Washington State University announced that professor Lav Khot will serve as interim director for AgWeatherNet, the system of weather stations and climate data tools that support growers across the state.
Khot, an associate professor at WSU’s Center for Precision and Automated Agricultural Systems (CPAAS), said the new role will build on his experience with in-field climate sensing technology, and he hopes to continue AgWeatherNet’s momentum in adopting new technology.
“The sensing technology is getting better and can provide a lot more data to growers,” he said.
Khot replaces David Brown, an associate professor of soil science who led AgWeatherNet over the previous 2 ½ years and pushed for modernizations of the university’s equipment and new ways to partner with privately owned stations. Brown and Khot have several research collaborations in the works around advanced frost risk modeling and the relationship between in-canopy conditions and the conditions in open fields where weather stations are typically located.
“Lav has very extensive experience developing crop and in-field environment sensing technologies to monitor and manage crop stressors. He plans to continue the effort to modernize the open and in-field weather stations with an eye on both data quality and maintenance costs,” said Scot Hulbert, WSU associate dean and director of the College of Agriculture, Human, and Natural Resource Sciences (CAHNRS) Office of Research, in an email. “With a primary focus on collecting and delivery of quality weather data, he also plans to find synergies within WSU CAHNRS programs and regional agribusiness industries to collaboratively develop stakeholder need-driven weather data products.”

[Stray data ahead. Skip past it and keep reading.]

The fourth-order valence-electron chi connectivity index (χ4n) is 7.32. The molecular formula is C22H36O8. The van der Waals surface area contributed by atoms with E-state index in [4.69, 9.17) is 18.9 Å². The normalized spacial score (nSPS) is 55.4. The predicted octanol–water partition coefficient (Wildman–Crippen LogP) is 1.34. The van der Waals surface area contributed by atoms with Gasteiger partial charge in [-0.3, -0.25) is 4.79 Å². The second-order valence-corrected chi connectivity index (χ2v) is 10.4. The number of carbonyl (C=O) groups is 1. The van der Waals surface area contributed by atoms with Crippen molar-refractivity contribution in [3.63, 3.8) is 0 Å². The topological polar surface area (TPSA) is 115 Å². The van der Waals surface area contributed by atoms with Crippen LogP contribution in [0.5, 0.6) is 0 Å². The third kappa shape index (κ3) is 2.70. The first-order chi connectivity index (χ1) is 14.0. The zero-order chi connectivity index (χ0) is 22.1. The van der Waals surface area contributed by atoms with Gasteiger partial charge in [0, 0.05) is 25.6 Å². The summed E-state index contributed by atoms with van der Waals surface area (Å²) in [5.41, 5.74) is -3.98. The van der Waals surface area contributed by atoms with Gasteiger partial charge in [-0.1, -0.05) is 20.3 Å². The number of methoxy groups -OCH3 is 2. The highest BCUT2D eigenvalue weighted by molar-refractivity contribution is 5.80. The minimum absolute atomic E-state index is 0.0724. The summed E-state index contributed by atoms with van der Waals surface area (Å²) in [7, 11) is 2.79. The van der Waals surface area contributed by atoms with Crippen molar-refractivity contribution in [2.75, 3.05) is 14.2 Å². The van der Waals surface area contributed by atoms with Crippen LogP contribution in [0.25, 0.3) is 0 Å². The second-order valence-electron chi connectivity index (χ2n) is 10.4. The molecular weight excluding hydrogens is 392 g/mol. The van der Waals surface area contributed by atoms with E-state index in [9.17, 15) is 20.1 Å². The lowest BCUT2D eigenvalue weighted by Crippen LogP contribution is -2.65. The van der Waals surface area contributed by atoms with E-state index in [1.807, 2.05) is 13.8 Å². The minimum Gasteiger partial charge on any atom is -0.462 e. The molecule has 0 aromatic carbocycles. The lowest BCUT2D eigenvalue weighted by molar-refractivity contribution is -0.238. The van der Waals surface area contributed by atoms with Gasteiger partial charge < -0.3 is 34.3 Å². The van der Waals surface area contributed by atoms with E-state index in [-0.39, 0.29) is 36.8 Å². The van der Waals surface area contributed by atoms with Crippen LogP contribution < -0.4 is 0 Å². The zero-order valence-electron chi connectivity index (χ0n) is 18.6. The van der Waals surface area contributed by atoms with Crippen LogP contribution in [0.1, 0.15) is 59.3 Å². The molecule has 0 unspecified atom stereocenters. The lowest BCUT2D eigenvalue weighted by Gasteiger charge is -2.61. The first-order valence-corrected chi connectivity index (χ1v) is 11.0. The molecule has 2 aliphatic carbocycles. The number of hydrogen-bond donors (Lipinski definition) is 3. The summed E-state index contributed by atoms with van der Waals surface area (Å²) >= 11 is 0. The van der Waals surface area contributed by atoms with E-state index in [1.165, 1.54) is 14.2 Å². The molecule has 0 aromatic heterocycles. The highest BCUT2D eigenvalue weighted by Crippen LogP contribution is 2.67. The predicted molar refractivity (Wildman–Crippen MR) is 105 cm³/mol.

Khot also plans to work with entomology professor Dave Crowder, the new director of WSU’s Decision Aid System, which uses weather data to guide pest management decisions. As DAS relies on AgWeatherNet data for its models, Khot said he wants to increase weather station coverage in the areas most needed by DAS users.
Hulbert said CAHNRS leadership supports Khot’s and Crowder’s efforts to find opportunities for collaboration around integration of private, or tier 3 weather stations, how to harness emerging sensor technologies, and offer more data fusion.
Khot said he hopes to foster collaboration between the programs and other researchers at WSU, such as his CPAAS colleagues interested in using climate data to solve problems for the agriculture industry.
“I want to highlight that there will be more synergy between AgWeatherNet, DAS and CPAAS,” Khot said. “I think as we collaborate, there will be more tools developed for the growers than if we go it alone.”
—by Kate Prengaman